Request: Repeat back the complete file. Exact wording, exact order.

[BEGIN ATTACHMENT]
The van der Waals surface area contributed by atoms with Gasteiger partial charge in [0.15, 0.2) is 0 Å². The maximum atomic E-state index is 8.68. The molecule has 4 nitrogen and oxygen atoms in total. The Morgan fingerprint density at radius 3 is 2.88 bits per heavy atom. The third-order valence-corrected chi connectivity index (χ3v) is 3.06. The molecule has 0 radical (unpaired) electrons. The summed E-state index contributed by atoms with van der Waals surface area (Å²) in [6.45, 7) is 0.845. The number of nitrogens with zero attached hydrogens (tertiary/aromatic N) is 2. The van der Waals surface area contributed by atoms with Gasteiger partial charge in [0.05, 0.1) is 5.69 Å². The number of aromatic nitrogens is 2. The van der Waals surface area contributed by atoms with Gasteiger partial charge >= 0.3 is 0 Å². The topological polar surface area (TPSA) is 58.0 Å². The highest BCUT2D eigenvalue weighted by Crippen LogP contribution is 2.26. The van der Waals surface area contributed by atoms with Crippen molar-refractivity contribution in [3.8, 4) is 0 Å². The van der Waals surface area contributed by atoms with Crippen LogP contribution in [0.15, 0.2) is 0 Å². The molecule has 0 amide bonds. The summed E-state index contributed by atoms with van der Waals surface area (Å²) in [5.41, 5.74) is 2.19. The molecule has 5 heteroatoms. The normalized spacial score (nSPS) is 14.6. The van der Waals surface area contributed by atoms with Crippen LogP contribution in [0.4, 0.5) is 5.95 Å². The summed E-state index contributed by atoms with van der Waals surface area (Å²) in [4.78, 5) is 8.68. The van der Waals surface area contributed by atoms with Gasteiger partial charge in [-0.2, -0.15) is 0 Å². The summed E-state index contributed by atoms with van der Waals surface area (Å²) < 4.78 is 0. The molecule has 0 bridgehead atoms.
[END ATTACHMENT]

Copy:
The van der Waals surface area contributed by atoms with Gasteiger partial charge in [0.15, 0.2) is 0 Å². The maximum atomic E-state index is 8.68. The molecule has 4 nitrogen and oxygen atoms in total. The Morgan fingerprint density at radius 3 is 2.88 bits per heavy atom. The third-order valence-corrected chi connectivity index (χ3v) is 3.06. The molecule has 0 radical (unpaired) electrons. The summed E-state index contributed by atoms with van der Waals surface area (Å²) in [6.45, 7) is 0.845. The number of nitrogens with zero attached hydrogens (tertiary/aromatic N) is 2. The van der Waals surface area contributed by atoms with Gasteiger partial charge in [0.05, 0.1) is 5.69 Å². The number of aromatic nitrogens is 2. The van der Waals surface area contributed by atoms with Gasteiger partial charge >= 0.3 is 0 Å². The topological polar surface area (TPSA) is 58.0 Å². The highest BCUT2D eigenvalue weighted by Crippen LogP contribution is 2.26. The van der Waals surface area contributed by atoms with Crippen molar-refractivity contribution in [3.8, 4) is 0 Å². The van der Waals surface area contributed by atoms with Crippen LogP contribution in [0.15, 0.2) is 0 Å². The molecule has 0 amide bonds. The summed E-state index contributed by atoms with van der Waals surface area (Å²) in [5.41, 5.74) is 2.19. The molecule has 5 heteroatoms. The normalized spacial score (nSPS) is 14.6. The van der Waals surface area contributed by atoms with Crippen LogP contribution in [0.4, 0.5) is 5.95 Å². The summed E-state index contributed by atoms with van der Waals surface area (Å²) in [4.78, 5) is 8.68. The van der Waals surface area contributed by atoms with Gasteiger partial charge in [-0.2, -0.15) is 0 Å². The summed E-state index contributed by atoms with van der Waals surface area (Å²) < 4.78 is 0. The molecule has 0 bridgehead atoms.